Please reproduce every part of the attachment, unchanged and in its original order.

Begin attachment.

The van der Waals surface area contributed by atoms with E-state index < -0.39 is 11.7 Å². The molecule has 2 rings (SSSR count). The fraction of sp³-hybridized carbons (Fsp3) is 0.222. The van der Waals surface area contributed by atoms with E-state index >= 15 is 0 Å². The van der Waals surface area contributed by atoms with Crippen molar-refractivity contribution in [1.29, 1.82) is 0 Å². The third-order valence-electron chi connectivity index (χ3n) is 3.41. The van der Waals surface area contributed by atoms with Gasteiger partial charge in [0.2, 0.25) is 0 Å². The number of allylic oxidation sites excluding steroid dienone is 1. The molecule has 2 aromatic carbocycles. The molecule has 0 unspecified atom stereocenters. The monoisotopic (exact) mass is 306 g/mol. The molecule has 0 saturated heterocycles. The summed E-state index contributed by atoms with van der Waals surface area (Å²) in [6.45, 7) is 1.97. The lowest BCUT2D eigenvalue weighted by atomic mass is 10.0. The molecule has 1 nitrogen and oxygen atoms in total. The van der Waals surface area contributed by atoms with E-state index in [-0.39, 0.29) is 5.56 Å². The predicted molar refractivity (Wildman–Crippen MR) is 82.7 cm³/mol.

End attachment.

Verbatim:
The van der Waals surface area contributed by atoms with E-state index < -0.39 is 11.7 Å². The molecule has 2 rings (SSSR count). The fraction of sp³-hybridized carbons (Fsp3) is 0.222. The van der Waals surface area contributed by atoms with E-state index >= 15 is 0 Å². The van der Waals surface area contributed by atoms with Crippen molar-refractivity contribution in [1.29, 1.82) is 0 Å². The third-order valence-electron chi connectivity index (χ3n) is 3.41. The van der Waals surface area contributed by atoms with Gasteiger partial charge in [0.2, 0.25) is 0 Å². The number of allylic oxidation sites excluding steroid dienone is 1. The molecule has 2 aromatic carbocycles. The molecule has 0 unspecified atom stereocenters. The monoisotopic (exact) mass is 306 g/mol. The molecule has 0 saturated heterocycles. The summed E-state index contributed by atoms with van der Waals surface area (Å²) in [6.45, 7) is 1.97. The lowest BCUT2D eigenvalue weighted by atomic mass is 10.0. The molecule has 1 nitrogen and oxygen atoms in total. The van der Waals surface area contributed by atoms with E-state index in [-0.39, 0.29) is 5.56 Å². The predicted molar refractivity (Wildman–Crippen MR) is 82.7 cm³/mol.